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[skahy-hahy] /ˈskaɪˈhaɪ/
adverb, adjective
very high:
Costs have gone sky-high since the war.
Origin of sky-high
First recorded in 1810-20 Unabridged
Based on the Random House Dictionary, © Random House, Inc. 2017.
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Examples from the Web for sky-high
Contemporary Examples
Historical Examples
  • Certain high Chinamen in the hongs—the trade-houses—bowed low in a most respectful way to sky-high, their manner very noticeable.

    Little Sky-High Hezekiah Butterworth
  • Even the summits of the peaks are visited by this sky-high dweller.

    Your National Parks Enos A. Mills
  • I know that, if you really mean to go through with this plan of quitting me, it's going to knock me sky-high.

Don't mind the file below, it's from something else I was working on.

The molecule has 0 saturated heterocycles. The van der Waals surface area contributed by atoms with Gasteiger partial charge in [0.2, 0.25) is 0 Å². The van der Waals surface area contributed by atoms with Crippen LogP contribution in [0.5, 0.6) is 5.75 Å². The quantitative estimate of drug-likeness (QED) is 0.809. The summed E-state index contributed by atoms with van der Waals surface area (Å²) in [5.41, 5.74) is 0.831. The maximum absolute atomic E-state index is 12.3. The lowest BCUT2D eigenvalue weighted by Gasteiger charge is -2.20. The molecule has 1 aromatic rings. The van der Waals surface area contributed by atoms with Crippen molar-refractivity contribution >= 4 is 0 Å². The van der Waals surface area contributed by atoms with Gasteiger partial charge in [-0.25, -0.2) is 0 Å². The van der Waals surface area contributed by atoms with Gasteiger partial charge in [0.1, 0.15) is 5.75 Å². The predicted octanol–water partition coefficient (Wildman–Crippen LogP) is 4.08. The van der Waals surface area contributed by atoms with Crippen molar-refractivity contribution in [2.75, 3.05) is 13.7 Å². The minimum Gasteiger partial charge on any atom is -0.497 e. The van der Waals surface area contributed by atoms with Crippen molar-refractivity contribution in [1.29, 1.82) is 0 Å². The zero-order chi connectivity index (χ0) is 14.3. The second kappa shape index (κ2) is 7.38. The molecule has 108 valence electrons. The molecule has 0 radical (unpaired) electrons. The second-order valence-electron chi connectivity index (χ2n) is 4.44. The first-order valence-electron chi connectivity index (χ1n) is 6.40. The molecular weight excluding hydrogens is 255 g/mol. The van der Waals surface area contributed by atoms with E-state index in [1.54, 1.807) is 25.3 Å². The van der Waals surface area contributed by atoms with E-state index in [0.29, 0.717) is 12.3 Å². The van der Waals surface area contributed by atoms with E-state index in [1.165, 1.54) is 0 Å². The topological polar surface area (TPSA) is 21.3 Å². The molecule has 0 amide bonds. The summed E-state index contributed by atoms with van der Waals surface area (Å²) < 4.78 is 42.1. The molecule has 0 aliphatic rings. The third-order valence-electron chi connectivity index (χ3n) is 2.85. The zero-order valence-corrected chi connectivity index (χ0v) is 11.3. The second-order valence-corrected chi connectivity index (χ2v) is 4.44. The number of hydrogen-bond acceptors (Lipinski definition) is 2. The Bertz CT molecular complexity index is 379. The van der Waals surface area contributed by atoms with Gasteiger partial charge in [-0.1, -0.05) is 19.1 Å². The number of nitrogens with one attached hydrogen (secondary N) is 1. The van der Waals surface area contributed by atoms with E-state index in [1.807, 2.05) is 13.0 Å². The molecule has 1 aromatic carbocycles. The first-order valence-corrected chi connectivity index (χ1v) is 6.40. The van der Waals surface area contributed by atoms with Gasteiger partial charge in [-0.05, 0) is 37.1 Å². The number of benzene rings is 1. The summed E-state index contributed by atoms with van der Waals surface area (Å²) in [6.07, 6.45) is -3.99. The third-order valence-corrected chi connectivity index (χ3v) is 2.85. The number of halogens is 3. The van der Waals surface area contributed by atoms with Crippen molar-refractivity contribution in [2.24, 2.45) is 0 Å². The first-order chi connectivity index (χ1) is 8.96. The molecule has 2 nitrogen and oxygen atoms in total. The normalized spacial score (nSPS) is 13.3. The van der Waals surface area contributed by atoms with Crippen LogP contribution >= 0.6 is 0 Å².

The Eddy Clarence L. Cullen
  • sky-high went to the door of the governor's room and knocked.

    Little Sky-High Hezekiah Butterworth
  • sky-high, I dreamed that you were a wang and had lived in a palace.

    Little Sky-High Hezekiah Butterworth
British Dictionary definitions for sky-high


adjective, adverb
at or to an unprecedented or excessive level: prices rocketed sky-high
high into the air
blow sky-high, to destroy completely
Collins English Dictionary - Complete & Unabridged 2012 Digital Edition
© William Collins Sons & Co. Ltd. 1979, 1986 © HarperCollins
Publishers 1998, 2000, 2003, 2005, 2006, 2007, 2009, 2012
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